The poem is called "The Sick Rose," and we often associate the color red with roses, as in the well-known rhyme "roses are red, violets are blue." In addition to the rose described in the first line, the speaker also refers to a "bed of crimson joy" in line 6. The color is associated with sickness because the rose is sick, but it is also associated with happiness or "joy." The poem suggests, if only obliquely, that "red" can symbolize different, even opposing, things.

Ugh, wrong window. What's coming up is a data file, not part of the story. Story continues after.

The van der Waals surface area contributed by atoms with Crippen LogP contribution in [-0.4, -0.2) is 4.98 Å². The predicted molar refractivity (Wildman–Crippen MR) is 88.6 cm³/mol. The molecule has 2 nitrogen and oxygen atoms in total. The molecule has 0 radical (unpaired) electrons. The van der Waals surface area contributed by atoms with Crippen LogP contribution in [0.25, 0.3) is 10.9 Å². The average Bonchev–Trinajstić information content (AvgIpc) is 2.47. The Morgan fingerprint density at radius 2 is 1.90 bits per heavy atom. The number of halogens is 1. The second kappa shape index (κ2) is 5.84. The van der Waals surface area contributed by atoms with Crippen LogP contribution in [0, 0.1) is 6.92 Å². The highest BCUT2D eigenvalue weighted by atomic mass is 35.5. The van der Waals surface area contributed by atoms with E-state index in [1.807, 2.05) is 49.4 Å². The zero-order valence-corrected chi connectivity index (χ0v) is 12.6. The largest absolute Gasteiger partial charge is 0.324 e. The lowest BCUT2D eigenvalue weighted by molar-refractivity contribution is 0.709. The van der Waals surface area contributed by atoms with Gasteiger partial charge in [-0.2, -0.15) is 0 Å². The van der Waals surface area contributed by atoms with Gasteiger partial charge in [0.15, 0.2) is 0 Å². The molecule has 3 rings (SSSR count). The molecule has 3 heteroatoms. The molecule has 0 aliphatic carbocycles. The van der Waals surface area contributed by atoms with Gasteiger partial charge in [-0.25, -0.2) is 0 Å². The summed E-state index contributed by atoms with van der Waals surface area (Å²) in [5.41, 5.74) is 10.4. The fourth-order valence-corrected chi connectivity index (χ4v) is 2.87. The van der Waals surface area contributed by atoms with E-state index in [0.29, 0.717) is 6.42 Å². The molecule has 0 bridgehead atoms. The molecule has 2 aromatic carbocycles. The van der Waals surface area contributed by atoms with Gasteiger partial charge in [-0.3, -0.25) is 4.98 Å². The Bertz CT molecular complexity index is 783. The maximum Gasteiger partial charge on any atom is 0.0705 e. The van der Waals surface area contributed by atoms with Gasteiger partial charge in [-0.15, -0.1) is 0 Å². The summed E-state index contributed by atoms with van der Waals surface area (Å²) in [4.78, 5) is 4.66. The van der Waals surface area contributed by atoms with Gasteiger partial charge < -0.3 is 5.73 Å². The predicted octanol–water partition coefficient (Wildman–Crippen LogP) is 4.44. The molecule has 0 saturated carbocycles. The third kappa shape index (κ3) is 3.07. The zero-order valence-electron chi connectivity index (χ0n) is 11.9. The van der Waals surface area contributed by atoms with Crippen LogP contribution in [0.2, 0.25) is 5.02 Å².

- Line 1: The speaker addresses the rose, which we assume is red. The way in which the speaker addresses the rose—"O rose"—is called an apostrophe.
- Line 6: The rose has a "bed of crimson joy." "Bed" could refer to the garden plot in which the rose resides or even to its petals, which might function as a bed for various insects. If it refers to the ground, it could be literally red or it could just mean an intense kind of joy associated with the bed. Describing a feeling (joy) in terms of a color is an example of synesthesia, a type of figurative language in which different sensory experiences are mixed, as in "hot pink."